But neither would he be very happy that the folks he railed against, a bunch called the Sophists, would have turned out to be so hard to shake off. In fact, it's my contention that you can't have civilization with out a certain degree of sophistry, and our whole enlightenment era eagerness to get down to the real meaning of things so we can make sense of it all is the mother of all red herrings. Taking apart cosmic clocks is a fine way to figure out how to build mechanical ones, but it's not very useful for helping humans find meaning in their lives. At the bottom of it all, "Why are we here?" is the wrong question. It's the naive question. The sophisticated question is more important, and it proceeds from what can be known to what comes next. "Given that I'm here...what do I do next?"

At the end of Jame's Blish's Cities in Flight saga, the various principles each stand alone at the end of this universe and the creation of the next. Each makes some choice about the nature of the reality they're about to give birth to. It's an arbitrary choice, but one that will have vast impact. Sophistry is fundamentally like that. Starting from an arbitrary premise, a sophist's argument winds around until it comes back to swallow its own tail, a trick you may remember from Heinlein's novel Glory Road. We're programmed to think that a logical tautology is a bad thing, and that false truths are evil things. But we live with false truths all the time. In fact, if we didn't, we'd be stymied. Plato was right that our brains aren't designed to access reality through our senses...but neither are they able to conjure it up from our unconscious. Which leave us with the need to create imperfect but useful rules of thumb in order to get by on a day to day basis. The acceptance of that, and the self knowledge that we're already doing it, is what sophistication is all about.

Maturity is the ability to embrace sophisticated knowledge when it has practical value...and to reject it when it doesn't. To either accept or reject it out of hand because it fails to proceed from first principles, that is to say, is logically provable, is equally naive.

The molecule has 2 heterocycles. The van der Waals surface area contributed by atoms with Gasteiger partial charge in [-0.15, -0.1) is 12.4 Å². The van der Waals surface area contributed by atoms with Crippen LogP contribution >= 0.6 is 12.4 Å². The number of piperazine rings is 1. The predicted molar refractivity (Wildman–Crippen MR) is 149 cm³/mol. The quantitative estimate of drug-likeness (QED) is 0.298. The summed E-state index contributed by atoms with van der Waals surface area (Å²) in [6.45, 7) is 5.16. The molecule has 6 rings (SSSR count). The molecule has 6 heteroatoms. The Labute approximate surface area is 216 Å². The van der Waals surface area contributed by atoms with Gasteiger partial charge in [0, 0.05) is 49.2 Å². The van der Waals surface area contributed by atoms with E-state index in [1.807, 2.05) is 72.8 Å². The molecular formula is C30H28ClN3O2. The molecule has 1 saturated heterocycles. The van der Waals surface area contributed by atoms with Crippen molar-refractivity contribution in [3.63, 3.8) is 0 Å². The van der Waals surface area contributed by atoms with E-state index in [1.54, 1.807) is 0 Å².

In Neuromancer, William Gibson termed Cyberspace "a consensual hallucination experienced daily by billions...in every nation..." He was right about that, which was pretty impressive considering that the internet hadn't actually arrived yet, but though he's given deserved credit for giving cyberspace form, it's vital that we recognize that this artificial structure we're living in...human society, is no less "a consensual hallucination" as cyberspace. It's the solid air that cartoon characters stand on after running off the cliff.

I'm not suggesting for a moment that we not unravel the nature of the universe. But while we do it, just remember that the only thing keeping us from falling to our not so comic deaths thousands of feet below is the maintenance of that hallucination. So, I'm choosing to operate on the belief that things are possible, because my real belief is that to do so makes it so, regardless of the fundamental truth of the matter.

Methinks the bard was close when he said that all the world is a stage...but more for his time than ours. Without a playwrite over us, today's world is more like a LARP...and unless we acknowledge that, it's hard for us to agree on the rules.

Ernest Lilley
Sr. Editor, SFRevu